Online estate agents have seen a tremendous rise in popularity in recent times. Why? Because compared to traditional high street agents they can offer major convenience and most importantly, significant savings.
But not all online estate agents are created equal, and there are still risks involved. In many cases, these can be mitigated by paying attention to the small print.
Let’s take Purplebricks, for example. Thanks to its enormous advertising budget, most people will be familiar with its assurance to reduce the ‘commisery’ of (paying a small fortune to an estate agent for) house sales.
The Purplebricks TV ads promise to sell your property for a ‘fair fixed fee’ of £899 – a sum in keeping with the flat upfront fee structure of most online agents.
However, look closer and you’ll find all is not what it may seem. For a start, that flat fee of £899 is only applicable to properties outside of London. If you are selling in the capital, the cost jumps up to £1,399 (all figures correct at time of writing). The cost of hosted viewings is £300 and £399 respectively. Secondly, if you instruct Purplebricks to sell your home you will be charged:
- If you decide to no longer use Purplebricks to market your property
- If you decide to no longer use Purplebricks’ recommended solicitor service
- Ten months from the date when you first agreed to use Purplebricks’ service (if you didn’t pay upfront already).
What does this mean? It means you’ll be charged £899 or £1,399 whether your property sells or not. Some have argued that Purplebricks does not make this explicitly clear in its advertising, and has in fact come under fire from the Advertising Standards Authority for its claims.
This is where traditional high street agents still have an advantage because typically, you won’t be charged anything if they fail to sell your property. However, they still remain a more expensive option in many scenarios.
The good news, however, is that there are some online estate agents that do offer a genuine ‘no sale, no fee’ pricing structure, and at a far more competitive price than many traditional agents.
These “pay-only-when-you-sell” agents recognise that there’s always uncertainty around putting a property on a market, so their ‘no sale, no fee’ models aim to mitigate risk while instilling confidence in the seller.
No sale, no fee works exactly as you would expect. If your property doesn’t sell, you don’t have to pay anything. You only pay the fee once your property has been sold. Not long ago, some online estate agents would charge extra for this option – this was their way of leveraging the risk of a potential no-sale scenario. Now though, more and more agents are doing away with separate ‘pay upfront’ and ‘no sale, no fee’ structures and offering a single price, only payable on completion of the sale.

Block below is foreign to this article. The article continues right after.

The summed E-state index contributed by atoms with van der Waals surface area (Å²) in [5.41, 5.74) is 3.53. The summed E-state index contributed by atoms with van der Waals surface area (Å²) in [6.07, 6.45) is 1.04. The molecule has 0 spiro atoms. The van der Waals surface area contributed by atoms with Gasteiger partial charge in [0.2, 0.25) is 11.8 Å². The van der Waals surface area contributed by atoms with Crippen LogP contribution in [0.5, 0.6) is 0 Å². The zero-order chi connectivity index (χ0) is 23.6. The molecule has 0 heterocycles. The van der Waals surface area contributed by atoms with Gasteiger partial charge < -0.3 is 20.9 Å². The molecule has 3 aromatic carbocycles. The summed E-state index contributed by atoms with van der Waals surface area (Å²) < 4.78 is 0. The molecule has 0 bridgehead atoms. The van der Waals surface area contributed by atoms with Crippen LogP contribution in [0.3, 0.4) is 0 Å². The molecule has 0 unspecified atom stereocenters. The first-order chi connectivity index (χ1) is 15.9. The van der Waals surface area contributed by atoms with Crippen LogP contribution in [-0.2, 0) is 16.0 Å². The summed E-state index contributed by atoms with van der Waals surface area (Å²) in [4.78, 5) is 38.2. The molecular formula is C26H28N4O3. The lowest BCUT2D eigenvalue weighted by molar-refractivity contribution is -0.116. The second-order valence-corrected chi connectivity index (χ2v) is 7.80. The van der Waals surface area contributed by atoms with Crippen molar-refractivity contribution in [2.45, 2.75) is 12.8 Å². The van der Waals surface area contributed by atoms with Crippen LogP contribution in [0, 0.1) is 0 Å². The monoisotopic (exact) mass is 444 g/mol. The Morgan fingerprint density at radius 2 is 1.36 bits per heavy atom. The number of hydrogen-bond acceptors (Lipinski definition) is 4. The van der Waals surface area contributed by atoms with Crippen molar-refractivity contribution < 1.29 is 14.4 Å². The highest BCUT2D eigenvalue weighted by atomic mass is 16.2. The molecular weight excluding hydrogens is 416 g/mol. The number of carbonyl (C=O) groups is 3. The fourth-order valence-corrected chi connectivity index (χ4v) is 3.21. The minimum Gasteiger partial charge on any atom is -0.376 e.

The first major online agent to do this was HouseSimple, which introduced a single ‘no sale, no fee’ price of £995 in 2018 – and unlike some other agents, there are no conveyancing (legal) costs or other hidden payments required to access this low price. If you don’t sell with HouseSimple, you’re free to try other another agent.
Compared to the costs incurred selling with a traditional estate agent, HouseSimple’s fee structure could represent significant value. Let’s say your property is worth £250,000. A high street agent’s typical 1.5% fee will come to £4,500 – so that’s a saving of £3,505. Plus, of course, you get all the benefits of using an online estate agent.
With HouseSimple, sellers get access to a dedicated agent, professional photos and floorplans, a ‘for sale’ board, negotiation services, access to their own personal property hub and, of course, adverts on the major property channels, including Rightmove and Zoopla. Optional services on offer include conveyancing, EPC reports, mortgage broking and a number of hosted viewings packages. Get 10 for £295, or pay-per-viewing at £35 each.
Selling your home online is designed to be a very hands-on experience, giving you complete control over the process, and as such many sellers are happy to conduct viewings themselves. Opting for hosted viewings is indeed an additional expense, but it still represents good value compared to traditional high street agents. Adding £295 on top of the scenario imaged above still nets a saving of £3,210.
Selling a property can be time-consuming and expensive. Using an online estate agent often mitigates these issues, but there can still be risk involved if you don’t read the small print. Nobody wants to pay for a service that fails to deliver the goods, so it makes sense to choose an agent offering a ‘no sale, no fee’ package, which ensures you’ve got less risk and more to gain.